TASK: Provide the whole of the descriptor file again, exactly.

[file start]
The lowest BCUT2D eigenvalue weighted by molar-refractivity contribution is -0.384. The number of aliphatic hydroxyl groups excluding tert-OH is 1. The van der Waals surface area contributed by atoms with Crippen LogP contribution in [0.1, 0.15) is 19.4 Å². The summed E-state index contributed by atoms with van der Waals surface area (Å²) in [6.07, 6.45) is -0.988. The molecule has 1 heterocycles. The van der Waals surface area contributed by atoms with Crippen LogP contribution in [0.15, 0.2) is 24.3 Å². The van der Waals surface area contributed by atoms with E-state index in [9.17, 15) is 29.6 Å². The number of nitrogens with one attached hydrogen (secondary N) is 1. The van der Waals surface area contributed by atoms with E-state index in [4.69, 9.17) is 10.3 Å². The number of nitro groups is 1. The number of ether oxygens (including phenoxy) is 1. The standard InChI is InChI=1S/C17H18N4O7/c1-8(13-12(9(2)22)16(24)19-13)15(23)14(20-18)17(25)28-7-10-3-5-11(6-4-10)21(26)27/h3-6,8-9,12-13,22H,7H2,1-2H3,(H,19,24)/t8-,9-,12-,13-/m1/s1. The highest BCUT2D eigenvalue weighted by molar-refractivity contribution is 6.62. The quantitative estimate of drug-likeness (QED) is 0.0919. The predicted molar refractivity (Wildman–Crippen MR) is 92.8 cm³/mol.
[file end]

The lowest BCUT2D eigenvalue weighted by molar-refractivity contribution is -0.384. The number of aliphatic hydroxyl groups excluding tert-OH is 1. The van der Waals surface area contributed by atoms with Crippen LogP contribution in [0.1, 0.15) is 19.4 Å². The summed E-state index contributed by atoms with van der Waals surface area (Å²) in [6.07, 6.45) is -0.988. The molecule has 1 heterocycles. The van der Waals surface area contributed by atoms with Crippen LogP contribution in [0.15, 0.2) is 24.3 Å². The van der Waals surface area contributed by atoms with E-state index in [9.17, 15) is 29.6 Å². The number of nitrogens with one attached hydrogen (secondary N) is 1. The van der Waals surface area contributed by atoms with E-state index in [4.69, 9.17) is 10.3 Å². The number of nitro groups is 1. The number of ether oxygens (including phenoxy) is 1. The standard InChI is InChI=1S/C17H18N4O7/c1-8(13-12(9(2)22)16(24)19-13)15(23)14(20-18)17(25)28-7-10-3-5-11(6-4-10)21(26)27/h3-6,8-9,12-13,22H,7H2,1-2H3,(H,19,24)/t8-,9-,12-,13-/m1/s1. The highest BCUT2D eigenvalue weighted by molar-refractivity contribution is 6.62. The quantitative estimate of drug-likeness (QED) is 0.0919. The predicted molar refractivity (Wildman–Crippen MR) is 92.8 cm³/mol.